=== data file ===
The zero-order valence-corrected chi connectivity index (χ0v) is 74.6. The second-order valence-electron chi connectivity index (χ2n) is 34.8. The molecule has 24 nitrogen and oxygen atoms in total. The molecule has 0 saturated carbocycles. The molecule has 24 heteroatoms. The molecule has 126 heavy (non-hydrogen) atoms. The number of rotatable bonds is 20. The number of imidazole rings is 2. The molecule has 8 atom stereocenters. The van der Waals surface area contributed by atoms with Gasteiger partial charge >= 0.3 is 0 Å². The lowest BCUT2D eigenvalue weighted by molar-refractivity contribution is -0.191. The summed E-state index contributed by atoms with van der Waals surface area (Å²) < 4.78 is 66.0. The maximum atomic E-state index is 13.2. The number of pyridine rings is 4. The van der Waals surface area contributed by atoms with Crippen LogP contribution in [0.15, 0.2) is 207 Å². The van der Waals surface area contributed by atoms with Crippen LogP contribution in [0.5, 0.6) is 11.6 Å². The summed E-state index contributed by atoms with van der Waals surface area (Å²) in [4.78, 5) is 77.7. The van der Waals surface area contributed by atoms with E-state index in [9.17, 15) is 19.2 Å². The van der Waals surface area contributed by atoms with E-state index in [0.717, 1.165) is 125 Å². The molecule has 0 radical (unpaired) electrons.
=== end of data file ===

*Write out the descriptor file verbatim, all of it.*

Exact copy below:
The zero-order valence-corrected chi connectivity index (χ0v) is 74.6. The second-order valence-electron chi connectivity index (χ2n) is 34.8. The molecule has 24 nitrogen and oxygen atoms in total. The molecule has 0 saturated carbocycles. The molecule has 24 heteroatoms. The molecule has 126 heavy (non-hydrogen) atoms. The number of rotatable bonds is 20. The number of imidazole rings is 2. The molecule has 8 atom stereocenters. The van der Waals surface area contributed by atoms with Gasteiger partial charge >= 0.3 is 0 Å². The lowest BCUT2D eigenvalue weighted by molar-refractivity contribution is -0.191. The summed E-state index contributed by atoms with van der Waals surface area (Å²) < 4.78 is 66.0. The maximum atomic E-state index is 13.2. The number of pyridine rings is 4. The van der Waals surface area contributed by atoms with Crippen LogP contribution in [0.15, 0.2) is 207 Å². The van der Waals surface area contributed by atoms with Crippen LogP contribution in [0.5, 0.6) is 11.6 Å². The summed E-state index contributed by atoms with van der Waals surface area (Å²) in [4.78, 5) is 77.7. The van der Waals surface area contributed by atoms with E-state index in [9.17, 15) is 19.2 Å². The van der Waals surface area contributed by atoms with E-state index in [0.717, 1.165) is 125 Å². The molecule has 0 radical (unpaired) electrons.